“Early in the first inning, he had some power behind his fastball and threw his breaking ball,” Texas manager Ron Washington said in analyzing Strasburg’s outing. “Then we started swinging the bats better. The guy is a good pitcher. We had some opportunities, but we couldn’t get a base hit. He’s a quality pitcher.”
Those Are The Details, Now For The Headlines: That terrible sound you here is the San Francisco Giants eating the St. Louis Cardinals. Or maybe it’s the sound of the Giants eating all of the National League. On Friday night, the Giants showed why they’re the class of the N.L., downing the Redbirds in a 9-4 ho-hummer at Busch Stadium . . .
In truth, the score doesn’t do the game, or the Giants, justice. The Giants are 36-19, have hit more home runs than anyone in the senior circuit except for Colorado and are second in team ERA to the Braves. Scared? The Giants aren’t scared of anyone, so on Friday — when the Cardinals rolled out Mr. Universe, Adam Wainwright — the McCovey’s touched him for seven runs in 4.1 innings . . .
And . . . and the Giants did this on the same day that they announced that their powerhouse ace, Matt Cain, would go on the 15 day disabled list. Cain was due to return for his next start, but the Giants will play it safe, saving their righty for a mid-summer run against their in-division rivals . . .
Which leads us to ask: who the hell are these guys? The Giants finished ten games under .500 last year, but they spent the off-season retooling and restocking. While their core talent (Buster Posey, Pablo Sandoval, Brandon Crawford, Hunter Pence and Brandon Belt) remained the same, G.M. Brian Sabean signed big bat Michael Morse to a one year, $6 million deal . . .
Monday, May 19th, 2014
Washington’s Wilson Ramos was 2-3 and knocked in four runs on Sunday, sparking the Nationals to a 6-3 victory over the visiting Mets — and taking the three game series from the Kranepools. The catcher’s key hit was a bases loaded single in the 5th that put the game out of reach.
The Sunday win was a classic Nationals’ victory: solid hitting with runners in scoring position, steady starting pitching (Jordan Zimmermann threw six innings of eight hit baseball) and close-out stuff from three bullpen stalwarts –Drew Storen, Tyler Clippard and Rafael Soriano held the Mets hitless in three innings of relief.
The Washington win victimized New York youngster Zack Wheeler, who’s been shaky in his last two starts. Last week, against the Yankees, Wheeler gave out six free passes in just 4.1 innings against the Yankees, and yesterday the righty gave up big hits in clutch situations.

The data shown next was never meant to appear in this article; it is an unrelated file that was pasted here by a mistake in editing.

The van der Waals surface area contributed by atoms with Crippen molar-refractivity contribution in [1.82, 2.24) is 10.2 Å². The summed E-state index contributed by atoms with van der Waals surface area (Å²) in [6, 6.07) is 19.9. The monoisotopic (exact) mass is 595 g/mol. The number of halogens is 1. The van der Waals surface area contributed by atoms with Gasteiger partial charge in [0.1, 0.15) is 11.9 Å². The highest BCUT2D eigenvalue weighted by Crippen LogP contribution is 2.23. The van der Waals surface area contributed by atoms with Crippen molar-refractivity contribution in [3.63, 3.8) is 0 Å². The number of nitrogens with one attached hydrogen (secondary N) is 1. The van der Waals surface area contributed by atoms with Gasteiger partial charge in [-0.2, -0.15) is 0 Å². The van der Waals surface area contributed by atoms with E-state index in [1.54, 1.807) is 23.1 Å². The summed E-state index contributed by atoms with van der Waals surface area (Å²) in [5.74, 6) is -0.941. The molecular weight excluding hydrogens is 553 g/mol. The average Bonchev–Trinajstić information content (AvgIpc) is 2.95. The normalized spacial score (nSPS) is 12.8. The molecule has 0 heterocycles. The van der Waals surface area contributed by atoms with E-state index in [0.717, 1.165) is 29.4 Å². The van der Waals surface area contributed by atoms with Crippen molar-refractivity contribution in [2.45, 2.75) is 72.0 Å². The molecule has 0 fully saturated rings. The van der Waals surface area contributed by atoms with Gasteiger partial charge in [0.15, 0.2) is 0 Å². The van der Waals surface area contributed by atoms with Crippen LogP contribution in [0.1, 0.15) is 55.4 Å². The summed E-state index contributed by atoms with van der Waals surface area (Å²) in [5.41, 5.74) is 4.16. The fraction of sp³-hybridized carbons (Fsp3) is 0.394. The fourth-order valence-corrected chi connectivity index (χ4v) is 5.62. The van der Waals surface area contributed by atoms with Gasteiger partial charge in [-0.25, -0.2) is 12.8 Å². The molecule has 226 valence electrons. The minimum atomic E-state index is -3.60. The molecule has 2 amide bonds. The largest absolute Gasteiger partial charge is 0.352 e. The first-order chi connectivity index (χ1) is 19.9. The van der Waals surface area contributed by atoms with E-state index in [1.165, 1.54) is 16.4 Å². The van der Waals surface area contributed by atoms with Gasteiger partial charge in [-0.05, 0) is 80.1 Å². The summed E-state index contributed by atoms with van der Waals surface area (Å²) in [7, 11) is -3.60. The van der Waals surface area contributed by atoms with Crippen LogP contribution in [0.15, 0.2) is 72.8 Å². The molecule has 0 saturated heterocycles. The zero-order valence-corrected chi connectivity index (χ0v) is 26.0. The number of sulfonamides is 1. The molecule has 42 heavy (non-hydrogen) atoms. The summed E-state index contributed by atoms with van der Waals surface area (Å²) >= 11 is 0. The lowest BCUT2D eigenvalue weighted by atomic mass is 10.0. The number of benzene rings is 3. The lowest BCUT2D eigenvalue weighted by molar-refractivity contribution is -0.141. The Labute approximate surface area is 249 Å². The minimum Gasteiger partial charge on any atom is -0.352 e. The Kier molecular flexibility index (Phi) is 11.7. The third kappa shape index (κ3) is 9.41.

“Obviously, guys are starting to figure me out a little bit,” Wheeler said after the loss. “I was thinking after I came out, I might be a little predictable right now.” When asked about Washington’s Ramos, Wheeler just shook his head: “He got me today,” he said.
The Washington catcher wasn’t the only National who provided headlines on Sunday. The Nationals offense got rolling early on, with shortstop Ian Desmond getting the team on the board when he led off the top of the 2nd inning by taking a Wheeler offering deep to left center field. It was Desmond’s seventh home run of the year.
But all of the rest of the scoring came off the at-bats of Ramos, who doubled in Anthony Rendon and Jayson Werth in the bottom of the 3rd, then followed in the 5th with his bases loaded single, scoring Jordan Zimmermann and Denard Span. “We feel very confident,” reliever Tyler Clippard said of the Washington win. “We’re kind of in that mode right now of just, get us the lead and we’ll do our thing.”
Those Are The Details, Now For The Headlines: This was going to be Cincinnati’s year. The Reds entered 2014 as the odds-on-favorite to give the Cardinals a run in the N.L. Central — with everyone else (the Brewers, Pirates and Cubs) battling it out in their rear view mirror . . .
The 2014 campaign, it was thought, might actually feature a replay of Cincinnati’s Big Red Machine: solid pitching with a middle-of-the-order set of mashers that could overpower even the best arms. It’s no secret, the key to Cincinnati’s attack was going to be first baseman Joey Votto, who drew more walks (and had a higher OBP) last year than anyone in the National League . . .
But entering their three games series on Friday in Philadelphia, the Reds were more offensive pip-squeaks than any kind of machine — ranked 28th in runs, 24th in batting average, 21st in on base percentage and 23rd in slugging. It’s not that the Reds haven’t hit on all cylinders, it’s that they haven’t hit at all . . .